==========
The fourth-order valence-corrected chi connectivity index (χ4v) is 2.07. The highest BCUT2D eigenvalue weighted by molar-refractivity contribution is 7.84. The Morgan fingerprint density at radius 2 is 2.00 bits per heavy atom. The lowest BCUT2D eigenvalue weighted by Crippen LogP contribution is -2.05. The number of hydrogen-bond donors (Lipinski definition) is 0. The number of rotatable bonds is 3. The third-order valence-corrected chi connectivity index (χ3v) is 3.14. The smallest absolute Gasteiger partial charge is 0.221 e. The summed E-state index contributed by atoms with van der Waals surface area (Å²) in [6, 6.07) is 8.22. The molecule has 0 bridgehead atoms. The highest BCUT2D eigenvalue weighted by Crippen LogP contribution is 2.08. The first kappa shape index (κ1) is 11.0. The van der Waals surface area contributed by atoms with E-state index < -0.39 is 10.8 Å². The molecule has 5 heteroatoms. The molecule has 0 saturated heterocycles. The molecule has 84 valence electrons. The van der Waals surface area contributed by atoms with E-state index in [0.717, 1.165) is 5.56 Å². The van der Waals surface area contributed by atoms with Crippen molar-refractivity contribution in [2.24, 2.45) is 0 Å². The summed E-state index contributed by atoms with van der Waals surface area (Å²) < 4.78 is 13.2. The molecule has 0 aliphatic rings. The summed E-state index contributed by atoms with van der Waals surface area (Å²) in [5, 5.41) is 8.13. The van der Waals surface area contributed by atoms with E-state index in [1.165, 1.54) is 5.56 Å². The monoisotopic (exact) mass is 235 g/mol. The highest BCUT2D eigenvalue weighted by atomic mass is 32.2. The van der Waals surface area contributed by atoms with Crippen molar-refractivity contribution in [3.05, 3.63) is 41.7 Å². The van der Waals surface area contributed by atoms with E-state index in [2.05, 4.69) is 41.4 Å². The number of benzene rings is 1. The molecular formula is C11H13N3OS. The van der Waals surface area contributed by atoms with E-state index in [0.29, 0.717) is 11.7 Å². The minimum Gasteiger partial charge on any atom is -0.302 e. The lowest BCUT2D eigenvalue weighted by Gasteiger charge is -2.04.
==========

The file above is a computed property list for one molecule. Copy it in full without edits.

The fourth-order valence-corrected chi connectivity index (χ4v) is 2.07. The highest BCUT2D eigenvalue weighted by molar-refractivity contribution is 7.84. The Morgan fingerprint density at radius 2 is 2.00 bits per heavy atom. The lowest BCUT2D eigenvalue weighted by Crippen LogP contribution is -2.05. The number of hydrogen-bond donors (Lipinski definition) is 0. The number of rotatable bonds is 3. The third-order valence-corrected chi connectivity index (χ3v) is 3.14. The smallest absolute Gasteiger partial charge is 0.221 e. The summed E-state index contributed by atoms with van der Waals surface area (Å²) in [6, 6.07) is 8.22. The molecule has 0 bridgehead atoms. The highest BCUT2D eigenvalue weighted by Crippen LogP contribution is 2.08. The first kappa shape index (κ1) is 11.0. The van der Waals surface area contributed by atoms with E-state index < -0.39 is 10.8 Å². The molecule has 5 heteroatoms. The molecule has 0 saturated heterocycles. The molecule has 84 valence electrons. The van der Waals surface area contributed by atoms with E-state index in [0.717, 1.165) is 5.56 Å². The van der Waals surface area contributed by atoms with Crippen molar-refractivity contribution in [2.24, 2.45) is 0 Å². The summed E-state index contributed by atoms with van der Waals surface area (Å²) < 4.78 is 13.2. The molecule has 0 aliphatic rings. The summed E-state index contributed by atoms with van der Waals surface area (Å²) in [5, 5.41) is 8.13. The van der Waals surface area contributed by atoms with E-state index in [1.165, 1.54) is 5.56 Å². The monoisotopic (exact) mass is 235 g/mol. The highest BCUT2D eigenvalue weighted by atomic mass is 32.2. The van der Waals surface area contributed by atoms with Crippen molar-refractivity contribution in [3.05, 3.63) is 41.7 Å². The van der Waals surface area contributed by atoms with E-state index in [2.05, 4.69) is 41.4 Å². The number of benzene rings is 1. The molecular formula is C11H13N3OS. The van der Waals surface area contributed by atoms with E-state index in [0.29, 0.717) is 11.7 Å². The minimum Gasteiger partial charge on any atom is -0.302 e. The lowest BCUT2D eigenvalue weighted by Gasteiger charge is -2.04.